Thanksgiving dinner was pleasant this year. I enjoyed the traditional fixings of turkey, mashed potatoes, stuffing, cranberry sauce, and broccoli casserole with Sean’s family. After dinner, I proceeded to seize the item in the kitchen that I had been eying all evening: the turkey carcass. I finessed this endeavor by simply being the only person that actually wanted it, of course. Since the cavity did not fit in a freezer sized zip lock bag, into a Glad garbage bag it went! Classy.
I won’t display the gory details of the turkey carcass, but it was essentially used to create my homemade stock. If you have never made homemade stock before, you’re missing out. Whether it is chicken, turkey, vegetable, or what have you, it is something I really enjoy making because the results are incomparable to what’s available at a grocery store. Even if it seems tedious to make, perhaps I can still change your position on the matter.
My obsession with homemade stock comes from my mother’s obsession (no surprise!). It is rooted from a combination of never letting things go to waste and producing the healthiest stock/broth without artificial flavors (e.g., MSG) or other unwanted ingredients. Another economical perk is that you get practically two or more meals for the price of one, assuming you have a whole chicken or turkey. The true cost? Time. It does take some nurturing on the stove top, simmering away for several hours, but once you get it set up, you can leave it alone to do its thing. It’s the ideal lazy Sunday afternoon activity when you are waiting for laundry, doing the dishes, or packing for my Monday morning travel adventure.
The stock enhancement add-ins:
Homemade Turkey Stock Recipe
Preparation Time: 4 hours and 15 minutes
Yield: Varies, approximately 2 quarts
- Turkey carcass/bones, plus giblets
- 2 carrots, halved
- 2 onions, halved
- 2 celery stalks, with leafy green tops (the best part!), coarsely chopped
- Handful of parsley, stems included
- 1 teaspoon whole black peppercorns
- 2 bay leaves
- Optional: mushroom stems, Parmesan cheese rinds, other vegetable clippings (I usually collect and save these in a freezer zip-lock bag for the purpose of making stock)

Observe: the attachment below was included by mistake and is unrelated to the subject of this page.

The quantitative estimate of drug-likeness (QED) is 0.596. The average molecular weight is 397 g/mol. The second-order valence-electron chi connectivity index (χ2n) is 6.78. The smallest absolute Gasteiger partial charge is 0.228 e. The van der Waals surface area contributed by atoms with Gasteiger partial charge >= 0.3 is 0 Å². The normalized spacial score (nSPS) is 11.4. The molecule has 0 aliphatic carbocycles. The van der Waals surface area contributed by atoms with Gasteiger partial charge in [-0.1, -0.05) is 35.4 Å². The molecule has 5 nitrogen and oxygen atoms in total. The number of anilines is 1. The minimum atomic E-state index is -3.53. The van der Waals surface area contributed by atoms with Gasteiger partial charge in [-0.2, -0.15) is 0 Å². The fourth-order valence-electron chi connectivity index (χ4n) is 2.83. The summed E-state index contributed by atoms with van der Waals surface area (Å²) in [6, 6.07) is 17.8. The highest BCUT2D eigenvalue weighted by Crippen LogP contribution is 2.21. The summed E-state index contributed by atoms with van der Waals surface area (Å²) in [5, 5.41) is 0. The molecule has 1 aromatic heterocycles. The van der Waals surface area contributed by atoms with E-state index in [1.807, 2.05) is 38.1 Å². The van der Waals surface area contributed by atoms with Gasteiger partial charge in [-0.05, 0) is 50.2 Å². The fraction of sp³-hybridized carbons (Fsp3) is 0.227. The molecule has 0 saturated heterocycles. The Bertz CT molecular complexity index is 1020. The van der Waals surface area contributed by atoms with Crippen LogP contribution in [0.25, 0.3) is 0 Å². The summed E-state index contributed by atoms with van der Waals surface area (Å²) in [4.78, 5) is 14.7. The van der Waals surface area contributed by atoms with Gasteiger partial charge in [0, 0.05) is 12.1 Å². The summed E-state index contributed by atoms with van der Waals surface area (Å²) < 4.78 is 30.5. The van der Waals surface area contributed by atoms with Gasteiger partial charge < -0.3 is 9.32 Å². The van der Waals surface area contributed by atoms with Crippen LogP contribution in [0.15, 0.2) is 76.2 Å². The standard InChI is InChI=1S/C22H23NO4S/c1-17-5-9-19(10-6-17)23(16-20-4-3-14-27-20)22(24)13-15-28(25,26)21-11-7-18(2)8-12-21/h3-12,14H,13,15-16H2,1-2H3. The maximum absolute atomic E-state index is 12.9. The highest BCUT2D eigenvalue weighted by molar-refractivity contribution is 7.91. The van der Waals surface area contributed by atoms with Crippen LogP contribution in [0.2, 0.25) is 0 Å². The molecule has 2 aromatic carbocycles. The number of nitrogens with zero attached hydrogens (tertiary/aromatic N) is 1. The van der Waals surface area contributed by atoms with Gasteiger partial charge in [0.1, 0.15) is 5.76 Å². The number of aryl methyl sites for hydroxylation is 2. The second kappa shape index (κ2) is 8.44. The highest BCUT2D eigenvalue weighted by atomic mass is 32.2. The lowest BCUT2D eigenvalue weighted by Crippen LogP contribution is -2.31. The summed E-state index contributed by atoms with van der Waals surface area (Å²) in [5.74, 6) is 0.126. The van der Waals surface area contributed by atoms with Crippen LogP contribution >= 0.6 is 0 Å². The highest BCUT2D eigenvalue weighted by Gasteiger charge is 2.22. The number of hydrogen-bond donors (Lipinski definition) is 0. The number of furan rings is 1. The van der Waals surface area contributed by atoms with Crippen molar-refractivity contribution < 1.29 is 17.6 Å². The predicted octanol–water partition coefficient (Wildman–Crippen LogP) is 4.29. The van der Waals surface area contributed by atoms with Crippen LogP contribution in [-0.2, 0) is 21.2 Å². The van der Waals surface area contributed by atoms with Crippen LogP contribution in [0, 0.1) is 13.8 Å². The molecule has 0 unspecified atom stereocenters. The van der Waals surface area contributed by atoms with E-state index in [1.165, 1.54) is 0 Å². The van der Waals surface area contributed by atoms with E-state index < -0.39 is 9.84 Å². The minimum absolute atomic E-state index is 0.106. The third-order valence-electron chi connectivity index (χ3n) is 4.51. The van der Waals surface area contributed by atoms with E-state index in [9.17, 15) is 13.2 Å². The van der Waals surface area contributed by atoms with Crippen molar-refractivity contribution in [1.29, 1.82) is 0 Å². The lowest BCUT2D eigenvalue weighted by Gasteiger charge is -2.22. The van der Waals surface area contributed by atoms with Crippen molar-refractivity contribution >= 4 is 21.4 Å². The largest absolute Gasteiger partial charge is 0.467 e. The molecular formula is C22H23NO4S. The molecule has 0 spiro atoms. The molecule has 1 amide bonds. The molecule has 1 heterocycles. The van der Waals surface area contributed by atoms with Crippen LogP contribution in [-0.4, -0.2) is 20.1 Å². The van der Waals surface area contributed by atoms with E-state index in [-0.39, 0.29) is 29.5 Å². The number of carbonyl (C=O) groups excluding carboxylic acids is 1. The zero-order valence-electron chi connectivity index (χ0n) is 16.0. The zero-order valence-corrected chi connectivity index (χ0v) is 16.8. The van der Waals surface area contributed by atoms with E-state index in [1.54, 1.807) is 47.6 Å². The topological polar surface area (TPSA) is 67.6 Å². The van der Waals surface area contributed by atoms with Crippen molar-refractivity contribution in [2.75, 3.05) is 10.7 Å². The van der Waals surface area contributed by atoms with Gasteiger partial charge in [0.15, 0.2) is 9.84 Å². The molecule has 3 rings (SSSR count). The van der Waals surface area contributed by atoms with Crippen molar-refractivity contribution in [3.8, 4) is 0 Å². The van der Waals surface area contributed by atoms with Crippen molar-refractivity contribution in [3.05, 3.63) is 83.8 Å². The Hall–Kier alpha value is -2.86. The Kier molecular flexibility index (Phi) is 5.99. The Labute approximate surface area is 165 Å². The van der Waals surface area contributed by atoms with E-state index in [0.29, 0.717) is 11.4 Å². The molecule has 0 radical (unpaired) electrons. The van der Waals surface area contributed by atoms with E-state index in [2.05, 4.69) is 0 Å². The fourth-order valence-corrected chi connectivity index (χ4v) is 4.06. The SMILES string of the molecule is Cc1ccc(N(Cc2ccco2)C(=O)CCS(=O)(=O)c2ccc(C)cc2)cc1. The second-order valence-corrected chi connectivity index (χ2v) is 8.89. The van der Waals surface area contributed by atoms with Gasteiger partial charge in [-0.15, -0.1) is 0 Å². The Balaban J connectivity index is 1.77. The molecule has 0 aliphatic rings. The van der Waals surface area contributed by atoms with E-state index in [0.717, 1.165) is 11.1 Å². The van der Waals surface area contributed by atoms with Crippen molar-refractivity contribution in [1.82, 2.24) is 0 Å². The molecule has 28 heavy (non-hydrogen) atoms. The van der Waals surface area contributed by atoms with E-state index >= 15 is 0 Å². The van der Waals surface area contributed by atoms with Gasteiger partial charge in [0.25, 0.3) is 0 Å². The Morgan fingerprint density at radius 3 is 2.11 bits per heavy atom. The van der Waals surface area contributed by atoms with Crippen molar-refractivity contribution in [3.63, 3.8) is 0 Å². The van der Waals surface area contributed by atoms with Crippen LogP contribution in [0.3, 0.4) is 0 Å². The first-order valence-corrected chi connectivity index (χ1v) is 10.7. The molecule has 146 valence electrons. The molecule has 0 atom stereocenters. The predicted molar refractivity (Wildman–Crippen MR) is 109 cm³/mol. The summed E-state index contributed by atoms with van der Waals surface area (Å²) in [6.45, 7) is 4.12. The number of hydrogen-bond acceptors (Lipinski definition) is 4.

- Water, enough to just cover turkey bones in the stock pot
- Salt and pepper
- Large stock pot
- Medium stock pot
- Chef knife and cutting board
- Mesh strainer or colander
- Place the first six ingredients in a large stockpot and fill with water until it barely covers the turkey bones. Don’t worry if some are not submerged yet; over time, they will loosen up and fall apart.
- Bring pot to a boil and immediately reduce the heat to a low simmer. Skim off any foam that rises to the surface. Simmer partially covered for four hours, stirring and breaking up ingredients once every hour. Skim fat and oil with a ladle. Remove from heat.
- Using a strainer, pour stock into an empty medium stock pot. Skim off additional fat if necessary. Season with salt and pepper as desired. Remember, be moderate with the salt because you can’t take it out once it’s too salty. It’s now ready to use or store in the freezer!
This same method works for other types of stock, too. If I don’t need all the stock at once, I measure one-cup portions into zip lock bags or small tupperware containers, and in the freezer they go.
The result: Rich, flavorful, soothing, and aromatic stock that fills the house with warm goodness. The vegetables truly add a deep flavor dimension to the stock, especially when there are mushroom stems and cheese rinds in there. Plus, stock is so versatile because it is used in countless recipes. It’s tough to beat when it’s homemade.